American Pumpkin Weirdness…A Rant.


Tis the season…when all Americans will look at one of the best vegetables ever invented by God and man, and turn it into a dessert. It must be said by the Australian in me…WTF people?  It’s true, Australians don’t understand this. Iced tea either for that matter, but let’s stick with one cultural confusion at a time.

One of the best things about growing up Australian in the time I did was that Sunday generally meant a roast dinner. All together now,  Yay! Roast leg of lamb or chicken, roast vegetables, gravy…and best of all, Roast Pumpkin! Absolutely perfectly, tender, caramelized pieces of roast Pumpkin. Maybe with a little gravy, but not necessary. Watching my Grandmother shop among varieties like Queensland Blue, Jap and Butternut at the local green grocer back before supermarkets there were the norm. Pumpkin in Australia is a weekly thing. I have yet to see it served at a meal over here. And pumpkin soup has only just entered the American menu relatively recently thanks to uber-chefs like Wolfgang Puck and his ilk.

And lets just address this confusion with names shall we? They were are called Pumpkins. Not winter squash. Pumpkins.  Squash, no matter what the season, is zucchini and patty pan and the like. All discussion on this point ends here for me. Same goes with your highly affected pronunciation of the word “Scone”. It is NOT a long O sound anywhere else in the word. Neither are they triangular. That’s just something they do here to make the bakers job easier. The English Empire, inventors of the things, do not do this. But America, I forgive you. Mostly because the Australians do not know as a country how to pronounce certain words like Monaco…or Vitamin.  But I digress…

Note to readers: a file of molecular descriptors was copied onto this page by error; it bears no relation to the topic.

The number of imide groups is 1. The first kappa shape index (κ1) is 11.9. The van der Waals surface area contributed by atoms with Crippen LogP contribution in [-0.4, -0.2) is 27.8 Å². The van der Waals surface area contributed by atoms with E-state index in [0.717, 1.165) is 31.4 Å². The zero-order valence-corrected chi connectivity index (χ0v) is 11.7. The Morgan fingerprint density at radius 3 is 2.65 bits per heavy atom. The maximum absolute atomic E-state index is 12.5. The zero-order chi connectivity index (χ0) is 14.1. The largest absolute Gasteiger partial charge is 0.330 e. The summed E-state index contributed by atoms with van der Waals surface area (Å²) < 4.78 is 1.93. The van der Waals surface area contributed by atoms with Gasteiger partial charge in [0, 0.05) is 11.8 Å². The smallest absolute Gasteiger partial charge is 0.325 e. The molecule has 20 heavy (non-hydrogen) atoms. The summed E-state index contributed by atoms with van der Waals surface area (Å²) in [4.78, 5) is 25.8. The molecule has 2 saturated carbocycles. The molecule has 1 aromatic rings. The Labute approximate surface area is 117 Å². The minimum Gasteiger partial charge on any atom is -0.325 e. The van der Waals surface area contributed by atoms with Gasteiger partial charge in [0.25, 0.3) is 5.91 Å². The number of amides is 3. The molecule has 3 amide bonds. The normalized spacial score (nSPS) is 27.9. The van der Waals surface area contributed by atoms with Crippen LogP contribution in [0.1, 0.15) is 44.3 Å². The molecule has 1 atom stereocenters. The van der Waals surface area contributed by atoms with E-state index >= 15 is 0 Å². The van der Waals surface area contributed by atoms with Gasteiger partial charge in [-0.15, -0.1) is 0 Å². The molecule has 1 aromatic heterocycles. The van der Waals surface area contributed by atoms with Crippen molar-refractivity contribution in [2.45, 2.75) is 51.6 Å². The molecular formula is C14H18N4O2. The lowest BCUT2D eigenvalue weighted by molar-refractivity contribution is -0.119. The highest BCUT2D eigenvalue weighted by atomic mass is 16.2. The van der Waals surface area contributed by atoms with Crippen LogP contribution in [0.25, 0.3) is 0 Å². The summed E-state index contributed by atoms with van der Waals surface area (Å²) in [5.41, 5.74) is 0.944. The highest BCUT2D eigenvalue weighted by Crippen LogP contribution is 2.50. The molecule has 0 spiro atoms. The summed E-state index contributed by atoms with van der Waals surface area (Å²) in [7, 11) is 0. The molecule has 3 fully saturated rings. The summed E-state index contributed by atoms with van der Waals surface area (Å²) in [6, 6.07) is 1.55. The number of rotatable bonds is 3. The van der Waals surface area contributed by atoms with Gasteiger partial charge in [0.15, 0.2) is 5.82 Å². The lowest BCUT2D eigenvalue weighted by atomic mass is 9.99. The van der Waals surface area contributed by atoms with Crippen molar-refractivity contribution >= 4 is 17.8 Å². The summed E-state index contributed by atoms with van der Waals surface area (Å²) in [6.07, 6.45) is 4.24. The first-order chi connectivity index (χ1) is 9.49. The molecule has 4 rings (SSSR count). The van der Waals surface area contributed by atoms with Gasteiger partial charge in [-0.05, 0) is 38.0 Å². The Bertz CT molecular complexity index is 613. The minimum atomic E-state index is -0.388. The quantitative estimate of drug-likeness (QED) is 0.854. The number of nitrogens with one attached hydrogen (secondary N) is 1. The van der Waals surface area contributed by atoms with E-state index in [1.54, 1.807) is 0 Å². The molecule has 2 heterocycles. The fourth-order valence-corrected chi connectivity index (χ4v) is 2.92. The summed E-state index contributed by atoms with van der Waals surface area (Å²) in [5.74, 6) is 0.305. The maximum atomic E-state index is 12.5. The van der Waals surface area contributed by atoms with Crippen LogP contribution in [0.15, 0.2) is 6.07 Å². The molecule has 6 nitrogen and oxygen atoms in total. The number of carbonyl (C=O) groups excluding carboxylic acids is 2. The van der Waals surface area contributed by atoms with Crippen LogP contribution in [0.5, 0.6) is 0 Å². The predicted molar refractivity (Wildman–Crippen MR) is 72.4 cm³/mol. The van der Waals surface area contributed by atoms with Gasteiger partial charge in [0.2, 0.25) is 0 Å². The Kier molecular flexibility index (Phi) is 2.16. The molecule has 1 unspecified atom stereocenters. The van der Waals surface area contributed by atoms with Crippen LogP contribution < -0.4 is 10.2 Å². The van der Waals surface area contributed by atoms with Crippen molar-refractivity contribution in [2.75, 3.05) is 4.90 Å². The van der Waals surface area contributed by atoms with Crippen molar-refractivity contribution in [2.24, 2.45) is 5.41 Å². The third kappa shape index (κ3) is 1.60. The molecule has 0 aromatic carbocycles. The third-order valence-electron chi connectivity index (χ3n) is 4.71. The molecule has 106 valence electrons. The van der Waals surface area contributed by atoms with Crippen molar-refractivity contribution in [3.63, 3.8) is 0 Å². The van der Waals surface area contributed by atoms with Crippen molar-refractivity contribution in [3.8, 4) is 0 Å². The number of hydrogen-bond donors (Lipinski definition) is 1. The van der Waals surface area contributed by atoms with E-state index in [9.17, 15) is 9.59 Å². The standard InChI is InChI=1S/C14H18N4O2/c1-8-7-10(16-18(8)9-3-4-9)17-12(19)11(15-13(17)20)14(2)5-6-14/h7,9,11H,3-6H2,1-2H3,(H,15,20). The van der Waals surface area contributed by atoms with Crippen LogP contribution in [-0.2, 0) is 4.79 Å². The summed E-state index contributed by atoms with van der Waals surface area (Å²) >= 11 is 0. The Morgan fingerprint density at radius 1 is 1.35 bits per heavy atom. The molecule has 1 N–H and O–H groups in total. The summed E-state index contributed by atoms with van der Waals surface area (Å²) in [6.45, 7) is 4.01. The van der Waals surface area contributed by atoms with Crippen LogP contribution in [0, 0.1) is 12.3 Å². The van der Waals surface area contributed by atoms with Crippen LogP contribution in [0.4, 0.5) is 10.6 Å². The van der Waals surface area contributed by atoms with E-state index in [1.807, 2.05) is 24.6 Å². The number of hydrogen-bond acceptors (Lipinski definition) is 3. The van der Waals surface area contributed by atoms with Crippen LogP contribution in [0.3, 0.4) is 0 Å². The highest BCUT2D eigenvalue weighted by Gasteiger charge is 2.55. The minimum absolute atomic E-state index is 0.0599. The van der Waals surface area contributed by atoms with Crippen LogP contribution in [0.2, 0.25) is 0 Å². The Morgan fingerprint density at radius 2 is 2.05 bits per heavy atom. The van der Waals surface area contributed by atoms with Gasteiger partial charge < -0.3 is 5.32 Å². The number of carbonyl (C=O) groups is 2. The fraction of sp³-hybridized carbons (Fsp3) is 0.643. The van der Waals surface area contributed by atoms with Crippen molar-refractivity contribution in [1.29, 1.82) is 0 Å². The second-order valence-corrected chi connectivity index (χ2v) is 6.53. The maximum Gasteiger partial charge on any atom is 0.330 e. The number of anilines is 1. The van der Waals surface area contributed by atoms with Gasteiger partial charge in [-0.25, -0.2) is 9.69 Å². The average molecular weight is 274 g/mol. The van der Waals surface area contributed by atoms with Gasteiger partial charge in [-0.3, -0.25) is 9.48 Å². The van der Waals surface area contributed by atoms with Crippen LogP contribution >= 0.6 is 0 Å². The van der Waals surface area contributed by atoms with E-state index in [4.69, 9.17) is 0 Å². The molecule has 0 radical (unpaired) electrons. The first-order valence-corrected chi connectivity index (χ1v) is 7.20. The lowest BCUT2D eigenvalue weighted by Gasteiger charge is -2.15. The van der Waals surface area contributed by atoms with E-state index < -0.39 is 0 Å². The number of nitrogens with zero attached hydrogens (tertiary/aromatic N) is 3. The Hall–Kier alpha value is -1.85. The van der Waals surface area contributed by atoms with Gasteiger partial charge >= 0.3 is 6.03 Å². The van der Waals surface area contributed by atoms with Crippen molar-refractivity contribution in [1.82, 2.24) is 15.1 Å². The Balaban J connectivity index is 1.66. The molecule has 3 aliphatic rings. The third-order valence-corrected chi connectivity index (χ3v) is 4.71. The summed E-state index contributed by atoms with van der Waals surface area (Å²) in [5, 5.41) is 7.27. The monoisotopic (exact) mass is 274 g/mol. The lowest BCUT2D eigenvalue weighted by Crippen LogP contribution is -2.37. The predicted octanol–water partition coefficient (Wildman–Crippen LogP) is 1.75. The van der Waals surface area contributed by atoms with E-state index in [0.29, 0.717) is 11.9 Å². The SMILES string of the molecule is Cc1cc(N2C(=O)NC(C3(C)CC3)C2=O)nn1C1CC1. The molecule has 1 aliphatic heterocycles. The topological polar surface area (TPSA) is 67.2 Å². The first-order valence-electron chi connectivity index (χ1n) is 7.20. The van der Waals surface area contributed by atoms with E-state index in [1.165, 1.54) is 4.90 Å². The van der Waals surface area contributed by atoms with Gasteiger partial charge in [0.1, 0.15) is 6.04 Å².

Pumpkin, when cut into pieces and roasted in the pan with lamb or chicken until it’s natural sugars form that lovely crust of golden brown on the outside is one of the most delicious things known to man…unless you’re American. Then you have to turn it into a dessert.  Even after all these years, I do not understand pumpkin pie, in the same way that I wouldn’t understand sea bass pie if you offered it to me. Why would you do that?  It was perfect the way it was. Why?  But you’re going to do to me again pumpkin-impaired Americans, aren’t you?  And I’m going to think you’re weird.

…Just like I do when you give me Pennies…but that’s another rant.



Better Late Than Never…


I was pretty unfocused this year. It took me until well after the bread pudding and pumpkin pie was served to get simple and clear about what I was thankful for. So we’re just going to keep it basic.

I’m thankful that this tiny 2lb person

turned into this ever smiling joy

and that this determined little girl

turned into this dearly loved light of my life

and that this struggle for life

turned into this struggle to keep a straight face

I’m thankful that this total surprise

has turned into the easiest smile I have all day

I’m thankful that the white noise of attachment disorder in this fierce child

is clearing away to reveal an exceptional and amazing child to love

I’m thankful that this most unexpected arrival

Has brought a mountain of joy and chaos to our home

I’m also really thankful for all the people who have been my pit crew over the years. Without them, none of the people above would be possible

…And now, time for coffee, which I’m also very thankful for.



Turkeys and Families and Such…


Right. Thanksgiving.  It’s here again.  And I’ve been avoiding it again, while at the same time longing for my own collection of warm thanksgiving memories. But holidays have long been a complicated affair, crossing three and sometimes 4 households as we try and navigate all the complicated dynamics within our extended families. I so often feel that I am the hub for and endless number of spokes. It is dizzying.

I’ll give you all the factors that annually have to be taken into consideration: Our own home, the triplets father’s home (which includes their grandparents and an Uncle), my Mother’s home (which at times has included another Uncle), the Golf Pro’s  family home (their family’s traditional gathering place every Sunday and Holiday), occasionally a rehabilitation facility where Youngest Daughter’s birth mom is getting treatment.